Christian Thompson1978 - Being Human Human Being 2021
- C Type photograph
Dr Christian Thompson AO’s flower walls re-calibrate the viewing experience. The first encounter is with scale and colour. We are denied context and background. The pictorial space is flattened. Instead, the full depth of field is pressed into a few centimeters of the foreground of the scene. Rich with detail; awash with plant and human material. A wonderful abundance of gathered and organised blooming flowers. The effect is mesmerising. An immense wall of flowers. A figure strangely woven within.
Thompson constructs and inhabits these flower walls. Emerging or dissolving, his figure is obscured by the foliage. Multiple human limbs spread like branches from the dense floral arrangements. Thompson’s seminal 2007 series Australian Graffiti first alluded to an Australian political history that denied citizenship to Indigenous Australians; grouping Aboriginal people with flora and fauna. A colonial structure made to dehumanise.
Thompson’s early works drew attention to this political absurdity, through portraits beautifully adorned with delicate native blooms.
In more recent works, this political narrative has transcended into a spiritual one. The dissolution of human and non-human is celebrated. The delicate adornment has cascaded into an abundance. The non-human grouping with flora is re-claimed, suggesting a world view that moves away from the anthropocentric and hierarchical.
That there is no singular focal point to be found within these images reinforces this logic. As our eyes naturally seek to find a particular point to look at, a ‘resting place’, the rejection of this way of seeing prompts and encourages us to get lost inside the image. The ‘human’ here is undefined. It is also plant and animal, and is uncritical of the blurring of these boundaries.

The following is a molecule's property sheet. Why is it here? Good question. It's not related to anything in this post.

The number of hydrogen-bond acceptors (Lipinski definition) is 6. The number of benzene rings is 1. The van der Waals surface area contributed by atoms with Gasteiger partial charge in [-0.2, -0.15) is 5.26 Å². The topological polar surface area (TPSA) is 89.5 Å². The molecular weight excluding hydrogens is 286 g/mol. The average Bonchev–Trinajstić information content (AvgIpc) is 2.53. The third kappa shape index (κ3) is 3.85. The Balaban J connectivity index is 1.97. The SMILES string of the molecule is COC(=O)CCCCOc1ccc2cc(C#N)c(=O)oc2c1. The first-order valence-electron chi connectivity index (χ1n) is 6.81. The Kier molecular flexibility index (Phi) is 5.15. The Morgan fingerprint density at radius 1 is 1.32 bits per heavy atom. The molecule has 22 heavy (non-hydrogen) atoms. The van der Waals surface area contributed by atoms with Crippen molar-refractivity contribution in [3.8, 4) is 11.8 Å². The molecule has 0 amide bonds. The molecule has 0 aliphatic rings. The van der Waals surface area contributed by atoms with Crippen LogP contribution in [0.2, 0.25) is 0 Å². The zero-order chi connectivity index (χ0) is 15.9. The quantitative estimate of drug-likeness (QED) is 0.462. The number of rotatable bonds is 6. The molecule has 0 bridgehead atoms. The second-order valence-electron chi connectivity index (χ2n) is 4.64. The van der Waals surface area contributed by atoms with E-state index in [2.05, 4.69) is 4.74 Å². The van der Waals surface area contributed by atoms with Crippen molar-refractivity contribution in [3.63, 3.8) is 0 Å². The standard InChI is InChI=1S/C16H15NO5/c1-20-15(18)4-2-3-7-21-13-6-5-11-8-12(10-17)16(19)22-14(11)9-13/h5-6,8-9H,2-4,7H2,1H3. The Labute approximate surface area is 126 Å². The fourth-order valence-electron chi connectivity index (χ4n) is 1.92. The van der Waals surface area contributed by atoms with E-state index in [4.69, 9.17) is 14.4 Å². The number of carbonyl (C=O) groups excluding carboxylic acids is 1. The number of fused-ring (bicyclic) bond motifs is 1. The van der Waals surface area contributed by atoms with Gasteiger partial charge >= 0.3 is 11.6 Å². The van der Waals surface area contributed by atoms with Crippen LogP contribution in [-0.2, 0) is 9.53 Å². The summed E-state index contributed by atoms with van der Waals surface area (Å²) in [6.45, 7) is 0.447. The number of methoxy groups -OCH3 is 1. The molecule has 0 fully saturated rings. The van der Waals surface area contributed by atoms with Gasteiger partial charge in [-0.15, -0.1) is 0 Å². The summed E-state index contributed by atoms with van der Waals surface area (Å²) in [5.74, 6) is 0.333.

The title work Being Human Human Being reaches further into questions of ownership, power structures and ultimately identity. A surreal palette of neon lavender and white brings a new atmosphere. The floral still life as an art historical trope, has long been an allegory for death or the inevitable passage of time; transience. Such an allegory is inferred here in Thompson’s work, but the title suggests a reading of time that indicates a broader understanding of existence. Thompson has often explored notions of non-linear time, repetition and inversion. The suggestion in this work is that existence can be both transient and regenerative, when self is dissolved into nature.
Text: Michael Reid Sydney, Being Human Human Being, Dr Christian Thompson AO